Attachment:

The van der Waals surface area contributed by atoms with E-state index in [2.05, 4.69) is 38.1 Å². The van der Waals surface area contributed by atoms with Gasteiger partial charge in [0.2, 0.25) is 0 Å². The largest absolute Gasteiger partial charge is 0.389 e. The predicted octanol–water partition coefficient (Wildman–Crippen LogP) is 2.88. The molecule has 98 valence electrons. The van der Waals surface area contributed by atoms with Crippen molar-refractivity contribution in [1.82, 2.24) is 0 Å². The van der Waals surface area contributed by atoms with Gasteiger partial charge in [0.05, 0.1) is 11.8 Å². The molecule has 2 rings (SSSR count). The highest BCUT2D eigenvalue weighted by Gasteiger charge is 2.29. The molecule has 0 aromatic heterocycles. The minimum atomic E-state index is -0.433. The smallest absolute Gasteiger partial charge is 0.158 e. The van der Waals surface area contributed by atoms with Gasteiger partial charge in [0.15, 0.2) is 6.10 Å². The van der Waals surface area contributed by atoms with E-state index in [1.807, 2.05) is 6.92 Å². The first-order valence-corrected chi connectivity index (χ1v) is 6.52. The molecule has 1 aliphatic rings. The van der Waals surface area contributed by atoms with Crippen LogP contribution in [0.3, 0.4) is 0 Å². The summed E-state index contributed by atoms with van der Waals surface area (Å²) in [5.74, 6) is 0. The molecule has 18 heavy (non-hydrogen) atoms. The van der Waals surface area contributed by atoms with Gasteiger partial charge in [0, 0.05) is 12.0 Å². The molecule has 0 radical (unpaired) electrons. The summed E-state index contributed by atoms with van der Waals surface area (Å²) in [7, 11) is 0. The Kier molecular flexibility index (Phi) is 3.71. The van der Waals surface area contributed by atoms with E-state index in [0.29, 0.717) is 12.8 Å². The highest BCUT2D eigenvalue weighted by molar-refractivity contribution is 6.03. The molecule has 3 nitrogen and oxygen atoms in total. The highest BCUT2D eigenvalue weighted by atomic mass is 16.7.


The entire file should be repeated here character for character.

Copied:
The van der Waals surface area contributed by atoms with E-state index in [2.05, 4.69) is 38.1 Å². The van der Waals surface area contributed by atoms with Gasteiger partial charge in [0.2, 0.25) is 0 Å². The largest absolute Gasteiger partial charge is 0.389 e. The predicted octanol–water partition coefficient (Wildman–Crippen LogP) is 2.88. The molecule has 98 valence electrons. The van der Waals surface area contributed by atoms with Crippen molar-refractivity contribution in [1.82, 2.24) is 0 Å². The van der Waals surface area contributed by atoms with Gasteiger partial charge in [0.05, 0.1) is 11.8 Å². The molecule has 2 rings (SSSR count). The highest BCUT2D eigenvalue weighted by Gasteiger charge is 2.29. The molecule has 0 aromatic heterocycles. The minimum atomic E-state index is -0.433. The smallest absolute Gasteiger partial charge is 0.158 e. The van der Waals surface area contributed by atoms with Gasteiger partial charge in [0.15, 0.2) is 6.10 Å². The van der Waals surface area contributed by atoms with E-state index in [1.807, 2.05) is 6.92 Å². The first-order valence-corrected chi connectivity index (χ1v) is 6.52. The molecule has 1 aliphatic rings. The van der Waals surface area contributed by atoms with Crippen LogP contribution in [0.3, 0.4) is 0 Å². The summed E-state index contributed by atoms with van der Waals surface area (Å²) in [5.74, 6) is 0. The molecule has 18 heavy (non-hydrogen) atoms. The van der Waals surface area contributed by atoms with Gasteiger partial charge in [0, 0.05) is 12.0 Å². The molecule has 0 radical (unpaired) electrons. The summed E-state index contributed by atoms with van der Waals surface area (Å²) in [7, 11) is 0. The Kier molecular flexibility index (Phi) is 3.71. The van der Waals surface area contributed by atoms with E-state index in [0.29, 0.717) is 12.8 Å². The highest BCUT2D eigenvalue weighted by molar-refractivity contribution is 6.03. The molecule has 3 nitrogen and oxygen atoms in total. The highest BCUT2D eigenvalue weighted by atomic mass is 16.7.